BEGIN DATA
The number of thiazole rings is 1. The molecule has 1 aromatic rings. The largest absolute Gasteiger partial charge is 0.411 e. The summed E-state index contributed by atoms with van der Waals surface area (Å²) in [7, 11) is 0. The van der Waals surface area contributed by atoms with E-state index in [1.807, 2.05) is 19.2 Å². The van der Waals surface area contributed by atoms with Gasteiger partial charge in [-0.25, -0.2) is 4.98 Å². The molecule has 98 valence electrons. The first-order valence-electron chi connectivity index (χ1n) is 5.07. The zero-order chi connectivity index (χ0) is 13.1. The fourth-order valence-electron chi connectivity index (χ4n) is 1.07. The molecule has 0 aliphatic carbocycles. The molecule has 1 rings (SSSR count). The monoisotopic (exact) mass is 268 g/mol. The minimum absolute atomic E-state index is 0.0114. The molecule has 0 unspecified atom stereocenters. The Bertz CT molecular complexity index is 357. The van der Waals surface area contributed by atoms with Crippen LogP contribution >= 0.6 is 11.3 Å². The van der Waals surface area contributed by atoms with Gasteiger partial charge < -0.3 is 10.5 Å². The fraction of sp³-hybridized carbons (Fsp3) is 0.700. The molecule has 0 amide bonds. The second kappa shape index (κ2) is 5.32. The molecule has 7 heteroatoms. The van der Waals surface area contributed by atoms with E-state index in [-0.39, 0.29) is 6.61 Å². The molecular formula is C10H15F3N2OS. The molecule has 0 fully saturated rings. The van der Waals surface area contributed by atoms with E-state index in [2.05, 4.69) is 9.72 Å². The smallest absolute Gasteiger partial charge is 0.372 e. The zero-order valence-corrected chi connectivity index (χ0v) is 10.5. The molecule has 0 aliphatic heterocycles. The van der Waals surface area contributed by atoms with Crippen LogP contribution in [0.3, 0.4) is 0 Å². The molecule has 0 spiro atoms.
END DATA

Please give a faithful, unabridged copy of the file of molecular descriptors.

The number of thiazole rings is 1. The molecule has 1 aromatic rings. The largest absolute Gasteiger partial charge is 0.411 e. The summed E-state index contributed by atoms with van der Waals surface area (Å²) in [7, 11) is 0. The van der Waals surface area contributed by atoms with E-state index in [1.807, 2.05) is 19.2 Å². The van der Waals surface area contributed by atoms with Gasteiger partial charge in [-0.25, -0.2) is 4.98 Å². The molecule has 98 valence electrons. The first-order valence-electron chi connectivity index (χ1n) is 5.07. The zero-order chi connectivity index (χ0) is 13.1. The fourth-order valence-electron chi connectivity index (χ4n) is 1.07. The molecule has 0 aliphatic carbocycles. The molecule has 1 rings (SSSR count). The monoisotopic (exact) mass is 268 g/mol. The minimum absolute atomic E-state index is 0.0114. The molecule has 0 unspecified atom stereocenters. The Bertz CT molecular complexity index is 357. The van der Waals surface area contributed by atoms with Crippen LogP contribution >= 0.6 is 11.3 Å². The van der Waals surface area contributed by atoms with Gasteiger partial charge < -0.3 is 10.5 Å². The fraction of sp³-hybridized carbons (Fsp3) is 0.700. The molecule has 0 amide bonds. The second kappa shape index (κ2) is 5.32. The molecule has 7 heteroatoms. The van der Waals surface area contributed by atoms with E-state index in [-0.39, 0.29) is 6.61 Å². The molecular formula is C10H15F3N2OS. The molecule has 0 fully saturated rings. The van der Waals surface area contributed by atoms with E-state index in [2.05, 4.69) is 9.72 Å². The smallest absolute Gasteiger partial charge is 0.372 e. The zero-order valence-corrected chi connectivity index (χ0v) is 10.5. The molecule has 0 aliphatic heterocycles. The van der Waals surface area contributed by atoms with Crippen LogP contribution in [0.3, 0.4) is 0 Å². The molecule has 0 spiro atoms.